The Internet’s Role in Gay Rights Activism

    November 27, 2008
    Chris Crum

Not unlike President-Elect Barack Obama’s campaign for the Presidency, protestors fighting for gay rights are using the Internet as one of their biggest weapons in the battle for equality. More specifically, countless websites (and social network groups) have sprung up in support of gay rights. Sites like and to name a couple.

According to Reuters, "By the evening was created, it was visited 10,000 times. By Sunday, there were 50,000 visits per hour and the computer running the site crashed. It has moved computers twice since in an effort to keep up."

Then there’s, where activists got together to organize protests (which took place this past Saturday) in ever state in the country. The site was used to find representatives to organize the protests in each location. I spoke with Chris Stapel, the person in charge of the protest in Lexington, KY after finding an email address at this site.

Join the Impact

"The jointheimpact page sprang up days after the passage of ballot measures in California, Florida and Arizona banning gay marriage and a measure in Arkansas banning adoption by all unmarried people," says Stapel. "By Sunday I’d read on several blogs about the jointheimpact call for a nationwide protest against California’s Proposition 8 the following weekend.  By Monday there was still not an organizer for a Lexington-based protest so I submitted my name as a contact.  By this time had grown so rapidly (and organically) that it outgrew its initial host and had to find a new home."

"I created a facebook event for the Lexington protest and invited folks I knew and within two and half days over 1,700 people had been invited to the event," Stapel told me. "Of course, after word started spreading about the event some things  actually had to be done to make it happen; I unexpectedly took on a de facto leadership role. I’ve used the internet to contact collaborating organizations and others have contacted me via email after finding my address the same way you did."

Join the Impact Facebook Event

I asked for Stapel’s thoughts on the role the Internet is playing in spreading awareness about gay rights. "In this case, I think the Internet is doing more to organize people than to actually raise awareness for LGBTQ (Lesbian, Gay, Bisexual, Transgender, & Questioning) rights," Stapel says. "That is, most people who have learned about this event via Facebook,, or email forwards are already advocates for gay and lesbian people.  But it does serve as a powerful tool to organize those people in a way that hopefully translates into greater awareness of LGBTQ rights in real life."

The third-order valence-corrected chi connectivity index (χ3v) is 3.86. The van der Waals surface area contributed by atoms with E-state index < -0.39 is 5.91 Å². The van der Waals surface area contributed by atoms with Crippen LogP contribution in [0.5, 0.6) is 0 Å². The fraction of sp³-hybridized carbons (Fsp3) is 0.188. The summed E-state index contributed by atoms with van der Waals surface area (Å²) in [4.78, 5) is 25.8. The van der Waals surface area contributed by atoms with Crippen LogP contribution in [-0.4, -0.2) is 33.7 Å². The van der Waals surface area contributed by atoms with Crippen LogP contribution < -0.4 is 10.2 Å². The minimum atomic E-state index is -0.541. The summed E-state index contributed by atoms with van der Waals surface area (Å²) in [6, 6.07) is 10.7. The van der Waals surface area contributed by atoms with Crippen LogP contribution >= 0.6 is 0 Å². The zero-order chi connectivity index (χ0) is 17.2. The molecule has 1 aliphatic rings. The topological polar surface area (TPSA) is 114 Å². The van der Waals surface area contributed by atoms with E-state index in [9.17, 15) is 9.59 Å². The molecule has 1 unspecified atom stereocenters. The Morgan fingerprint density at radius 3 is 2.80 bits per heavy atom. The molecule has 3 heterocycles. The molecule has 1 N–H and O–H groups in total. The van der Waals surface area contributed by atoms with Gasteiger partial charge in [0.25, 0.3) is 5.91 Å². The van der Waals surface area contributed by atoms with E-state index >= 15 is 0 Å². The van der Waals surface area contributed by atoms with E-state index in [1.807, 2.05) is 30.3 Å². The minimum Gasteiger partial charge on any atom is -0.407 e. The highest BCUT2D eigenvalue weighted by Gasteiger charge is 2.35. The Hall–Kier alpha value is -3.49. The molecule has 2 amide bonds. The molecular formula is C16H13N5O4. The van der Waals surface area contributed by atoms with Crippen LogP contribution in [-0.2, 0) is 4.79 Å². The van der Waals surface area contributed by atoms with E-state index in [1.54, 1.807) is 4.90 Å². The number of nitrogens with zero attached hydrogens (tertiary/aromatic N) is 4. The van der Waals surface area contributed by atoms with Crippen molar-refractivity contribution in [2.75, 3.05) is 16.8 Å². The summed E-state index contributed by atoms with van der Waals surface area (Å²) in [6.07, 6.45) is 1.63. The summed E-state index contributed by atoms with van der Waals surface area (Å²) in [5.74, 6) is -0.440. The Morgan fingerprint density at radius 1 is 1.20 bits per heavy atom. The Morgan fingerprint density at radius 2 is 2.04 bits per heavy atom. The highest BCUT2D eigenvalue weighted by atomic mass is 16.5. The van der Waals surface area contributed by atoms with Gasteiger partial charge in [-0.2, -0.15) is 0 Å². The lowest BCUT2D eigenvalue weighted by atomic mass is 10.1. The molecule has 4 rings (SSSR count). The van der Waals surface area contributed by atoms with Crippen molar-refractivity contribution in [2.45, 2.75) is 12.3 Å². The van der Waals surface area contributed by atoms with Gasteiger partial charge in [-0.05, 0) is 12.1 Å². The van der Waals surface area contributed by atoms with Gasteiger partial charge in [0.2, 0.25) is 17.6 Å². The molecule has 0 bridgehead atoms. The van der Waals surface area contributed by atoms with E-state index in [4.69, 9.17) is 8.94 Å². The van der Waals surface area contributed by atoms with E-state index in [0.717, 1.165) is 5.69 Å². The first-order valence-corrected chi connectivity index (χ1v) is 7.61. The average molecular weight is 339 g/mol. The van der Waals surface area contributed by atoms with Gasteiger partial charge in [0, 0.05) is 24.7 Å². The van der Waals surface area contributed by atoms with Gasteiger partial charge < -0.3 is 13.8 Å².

"I should add, though, that many LGBTQ people use the Internet to learn about what it means to be gay and about the queer community before coming out of the closet," Stapel continued. "It also allows gay and lesbian people who feel isolated in their community to connect with other queer people.  Unfortunately the internet can also present misinformation to these folks and others."

Of course, just as with Obama’s campaign, embeddable, relevant online videos (such as the one below) also help spread the word.

Saturday’s protests have come and gone, and they have apparently gone well for participants. Caitlin Powell at Kentuckians for the Commonwealth writes:

I joined about 150 people of all ages and orientations that gathered in front of the government building in Lexington, braving the cold, wind, and rain.

Protesting in Lexington

Photo Credit: Chris Garris

Lots of drivers that passed the crowd honked in approval, and many people even rolled down their windows to shout out support and wave. It was really great to see such a large turn out despite the nasty weather, and it warmed my heart every time someone honked and gave us a big “thumbs up!”

A post from Saturday evening at says:

Today we have shown the world that we will not be victims anymore! Today, our community has risen and shown our opponents that we are MUCH MORE THAN 1 MILLION STRONG! We brought the world’s attention to the outrage that is Proposition 8. We brought the conversation of equality into the living rooms of America and around the world! Today, we took a gigantic step into the next Civil Rights Movement. We have brought the conversation to a national stage.

The national stage indeed. Not that other forms of media didn’t contribute to this, but the Internet was clearly a huge factor in the organization of these protests, and continues to serve as a platform for the continued discussion, organization, and awareness for the cause. The people responsible for these things are obviously passionate about their message, and know how to utilize the tools available to them to get that message across.

Businesses could take a page out of this book when it comes to using the Internet, social media, and networking to spread their own messages. I think the true business lesson here is that organization and being passionate about your message are two of your most important assets when it comes to marketing.